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Scarlet Hollow

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Scarlet Hollow What if Never Was album cover
3.66 | 10 ratings | 3 reviews | 0% 5 stars

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Studio Album, released in 2012

Songs / Tracks Listing

1. The Path (7:01)
2. Apathy's Child (4:00)
3. Thermal Winds (4:41)
4. Around The Bend (11:05)
5. The Waiting (5:17)
6. Behind The Lines (3:38)
7. All That Remains (5:41)
8. As The Blade Falls (6:16)
9. 20 : 20 (4:41)
10. Nightfall Overture (7:25)

Total Time 59:45

Line-up / Musicians

- Allison VonBuelow / Vocals, Acoustic Guitars, Lyrics
- Gregg Olson / Electric Guitars and Production
- Jeff Mack / Bass Guitars and Bass Pedals
- Diego 'GROM' Meraviglia / Drums and Percussion

Releases information

Melodic Revolution Records, November 2012, CD and digital.
Produced, recorded and mixed by Gregg Olson at the Alien Workshop
Mastered by Ian Shepherd and Gregg Olson at Mastering Media in the U.K.

Thanks to aapatsos for the addition
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SCARLET HOLLOW What if Never Was ratings distribution

(10 ratings)
Essential: a masterpiece of progressive rock music(0%)
Excellent addition to any prog rock music collection(60%)
Good, but non-essential (40%)
Collectors/fans only (0%)
Poor. Only for completionists (0%)

SCARLET HOLLOW What if Never Was reviews

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Collaborators/Experts Reviews

Review by Windhawk
SPECIAL COLLABORATOR Honorary Collaborator
3 stars US band SCARLET HOLLOW was formed sometime around 2006, consisting of Allison von Buelow (vocals, guitars, synthesizer), Gregg Olson (guitars, synthesizer, programming), Jeff Mack (bass) and Diego Meraviglia (drums, percussion). They first appeared with the EP "Sanctuary" in 2010, and two years later they are now ready with their full length debut "What If Never Was", released on US label Melodic Revolution Records.

In terms of style, this is band that hovers in the borderland between progressive rock and progressive metal. I kind of assume that it will be a generation issue where you'll eventually place them yourself, people a bit long in the tooth and bald at the top will be most likely to apply the metal tag, while those a bit more wet behind the ears most likely will be able to comprehend why this band is associated with metal at all. A case of perspective more than anything I guess.

The key ingredient in this band's mix of styles aren't instrumental however. While Scarlet Hollow does have a fair amount of good and frequently intriguing instrumental themes, it is the lead vocals that carry the compositions, which is for better and worse both. I get a distinct impression that von Buelow's voice are given the task of replacing key melodic details that otherwise would have been catered for by keyboards of one kind or another. An approach that does give the band a somewhat unique sound, but which also comes with it's own set of pitfalls and curve balls.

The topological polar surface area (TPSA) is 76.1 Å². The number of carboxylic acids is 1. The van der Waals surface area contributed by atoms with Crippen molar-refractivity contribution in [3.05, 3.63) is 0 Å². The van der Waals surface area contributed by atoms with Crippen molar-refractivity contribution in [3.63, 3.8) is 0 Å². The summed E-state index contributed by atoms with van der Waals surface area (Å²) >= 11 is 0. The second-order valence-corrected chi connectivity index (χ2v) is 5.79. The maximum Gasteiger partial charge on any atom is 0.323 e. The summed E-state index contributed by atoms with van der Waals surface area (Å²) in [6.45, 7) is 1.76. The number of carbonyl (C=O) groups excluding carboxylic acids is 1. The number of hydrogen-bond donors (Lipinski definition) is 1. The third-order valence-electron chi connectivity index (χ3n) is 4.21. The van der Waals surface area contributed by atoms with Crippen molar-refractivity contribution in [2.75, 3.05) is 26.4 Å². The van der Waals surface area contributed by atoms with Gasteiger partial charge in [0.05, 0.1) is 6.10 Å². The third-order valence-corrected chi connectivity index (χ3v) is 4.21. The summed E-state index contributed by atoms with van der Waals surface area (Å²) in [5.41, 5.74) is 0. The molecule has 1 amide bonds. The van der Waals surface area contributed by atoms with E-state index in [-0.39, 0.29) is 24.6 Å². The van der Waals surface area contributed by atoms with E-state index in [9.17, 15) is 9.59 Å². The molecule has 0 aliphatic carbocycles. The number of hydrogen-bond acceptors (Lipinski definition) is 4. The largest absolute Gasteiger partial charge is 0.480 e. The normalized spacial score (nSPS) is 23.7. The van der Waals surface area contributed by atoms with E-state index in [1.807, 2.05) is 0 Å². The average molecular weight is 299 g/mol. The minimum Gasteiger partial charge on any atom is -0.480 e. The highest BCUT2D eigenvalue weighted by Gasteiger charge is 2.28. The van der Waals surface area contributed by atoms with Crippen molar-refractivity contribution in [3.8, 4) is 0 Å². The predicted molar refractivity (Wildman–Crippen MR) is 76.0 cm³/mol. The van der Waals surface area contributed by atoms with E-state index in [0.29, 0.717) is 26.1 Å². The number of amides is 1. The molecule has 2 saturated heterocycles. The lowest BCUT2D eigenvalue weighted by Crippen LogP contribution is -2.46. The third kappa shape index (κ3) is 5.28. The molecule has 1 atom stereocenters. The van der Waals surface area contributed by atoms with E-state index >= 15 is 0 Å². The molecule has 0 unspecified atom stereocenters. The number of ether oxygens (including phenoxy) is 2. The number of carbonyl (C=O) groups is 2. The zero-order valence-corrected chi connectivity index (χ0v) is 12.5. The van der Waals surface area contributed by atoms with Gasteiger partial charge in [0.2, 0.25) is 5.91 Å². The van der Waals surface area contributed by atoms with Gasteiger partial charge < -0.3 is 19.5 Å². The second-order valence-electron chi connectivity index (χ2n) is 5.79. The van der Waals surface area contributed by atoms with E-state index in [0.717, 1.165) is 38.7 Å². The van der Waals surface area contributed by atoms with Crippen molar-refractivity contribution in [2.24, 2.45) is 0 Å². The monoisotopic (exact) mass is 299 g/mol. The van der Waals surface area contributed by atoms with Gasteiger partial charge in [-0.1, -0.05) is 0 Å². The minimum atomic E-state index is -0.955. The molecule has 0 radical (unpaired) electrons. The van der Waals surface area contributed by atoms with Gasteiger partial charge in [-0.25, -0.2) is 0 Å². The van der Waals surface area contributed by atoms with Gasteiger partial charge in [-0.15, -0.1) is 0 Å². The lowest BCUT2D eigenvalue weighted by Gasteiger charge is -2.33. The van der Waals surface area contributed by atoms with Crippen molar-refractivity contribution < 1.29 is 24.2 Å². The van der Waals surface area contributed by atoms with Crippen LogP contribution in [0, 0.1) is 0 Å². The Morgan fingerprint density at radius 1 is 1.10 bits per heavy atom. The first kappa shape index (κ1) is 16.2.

Returning to the instruments and compositions for a bit, the main ingredients of those are relatively calm and mellow themes sporting acoustic guitars and light toned, undistorted electric guitars as key ingredients. Drums and bass are well applied, with the lead vocals hovering on top. Darker toned guitar riffs are applied sparingly, most often for the chorus and dramatic effects. Keyboards are even more rare, at least in terms of being given a dominating spot in the proceedings. But when applied and in a more or less upfront manner wandering piano motifs and more commonly symphonic inspired backdrops are used to good effect.

A few exceptions aside I found Scarlet Hollow to be a band that excel at the calmer moods and atmospheres. And this is mostly due to the aforementioned part of the vocals. Von Buelow has a distinct, melodic voice and a finely controlled delivery, but at least as I experience matters she seems to struggle when employing a more intense, dramatic delivery. Especially when dealing with the lower parts of the register. I generally found the harder hitting parts of the bands repertoire to be a bit hit and miss too, and while some of the finest moments of this album can be found when they explore the metal-tinged parts of their sonic palette all of the least convincing sequences are of this kind too. The chorus of the otherwise highly intriguing The Waiting one if the better examples of this. Obviously in my personal opinion only, as I'm not an oracle preaching universal truths.

Towards the end of this disc we're served a rare example of this band finding their way also in more of a purebred metal oriented creation. Nightfall Ouverture is the name of this particular creation, arguably a case of epic heavy metal more than progressive metal as such, but a fine and compelling piece it is and a case where the metal oriented themes dominate while the calmer ones are used as effects rather than the other way around.